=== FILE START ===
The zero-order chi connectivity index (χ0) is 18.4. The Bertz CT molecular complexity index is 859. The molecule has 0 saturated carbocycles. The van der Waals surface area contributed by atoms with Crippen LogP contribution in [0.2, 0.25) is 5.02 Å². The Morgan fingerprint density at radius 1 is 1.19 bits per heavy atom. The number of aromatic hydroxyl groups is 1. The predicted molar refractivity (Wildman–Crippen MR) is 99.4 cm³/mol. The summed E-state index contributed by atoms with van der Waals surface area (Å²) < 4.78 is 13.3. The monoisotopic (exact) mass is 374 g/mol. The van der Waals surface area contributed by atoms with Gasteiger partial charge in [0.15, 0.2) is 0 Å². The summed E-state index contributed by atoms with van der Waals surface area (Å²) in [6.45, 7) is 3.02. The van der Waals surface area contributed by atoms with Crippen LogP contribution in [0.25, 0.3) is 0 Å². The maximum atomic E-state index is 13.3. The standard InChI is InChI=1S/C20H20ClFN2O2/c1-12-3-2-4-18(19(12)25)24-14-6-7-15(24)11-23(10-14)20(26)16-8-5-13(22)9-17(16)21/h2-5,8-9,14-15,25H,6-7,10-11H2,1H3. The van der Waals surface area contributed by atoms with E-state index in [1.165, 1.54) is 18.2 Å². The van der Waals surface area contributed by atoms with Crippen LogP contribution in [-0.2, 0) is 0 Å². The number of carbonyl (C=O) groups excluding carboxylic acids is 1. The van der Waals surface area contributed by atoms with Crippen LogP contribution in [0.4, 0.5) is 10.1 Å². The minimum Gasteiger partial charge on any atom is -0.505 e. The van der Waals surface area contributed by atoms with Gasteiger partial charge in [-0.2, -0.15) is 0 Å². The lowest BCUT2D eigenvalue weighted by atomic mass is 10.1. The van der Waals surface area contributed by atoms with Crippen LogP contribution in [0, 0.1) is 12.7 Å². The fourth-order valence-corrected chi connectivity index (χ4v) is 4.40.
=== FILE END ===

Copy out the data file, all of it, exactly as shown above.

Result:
The zero-order chi connectivity index (χ0) is 18.4. The Bertz CT molecular complexity index is 859. The molecule has 0 saturated carbocycles. The van der Waals surface area contributed by atoms with Crippen LogP contribution in [0.2, 0.25) is 5.02 Å². The Morgan fingerprint density at radius 1 is 1.19 bits per heavy atom. The number of aromatic hydroxyl groups is 1. The predicted molar refractivity (Wildman–Crippen MR) is 99.4 cm³/mol. The summed E-state index contributed by atoms with van der Waals surface area (Å²) < 4.78 is 13.3. The monoisotopic (exact) mass is 374 g/mol. The van der Waals surface area contributed by atoms with Gasteiger partial charge in [0.15, 0.2) is 0 Å². The summed E-state index contributed by atoms with van der Waals surface area (Å²) in [6.45, 7) is 3.02. The van der Waals surface area contributed by atoms with Crippen LogP contribution in [0.25, 0.3) is 0 Å². The maximum atomic E-state index is 13.3. The standard InChI is InChI=1S/C20H20ClFN2O2/c1-12-3-2-4-18(19(12)25)24-14-6-7-15(24)11-23(10-14)20(26)16-8-5-13(22)9-17(16)21/h2-5,8-9,14-15,25H,6-7,10-11H2,1H3. The van der Waals surface area contributed by atoms with E-state index in [1.165, 1.54) is 18.2 Å². The van der Waals surface area contributed by atoms with Crippen LogP contribution in [-0.2, 0) is 0 Å². The number of carbonyl (C=O) groups excluding carboxylic acids is 1. The van der Waals surface area contributed by atoms with Crippen LogP contribution in [0.4, 0.5) is 10.1 Å². The minimum Gasteiger partial charge on any atom is -0.505 e. The van der Waals surface area contributed by atoms with Gasteiger partial charge in [-0.2, -0.15) is 0 Å². The lowest BCUT2D eigenvalue weighted by atomic mass is 10.1. The van der Waals surface area contributed by atoms with Crippen LogP contribution in [0, 0.1) is 12.7 Å². The fourth-order valence-corrected chi connectivity index (χ4v) is 4.40.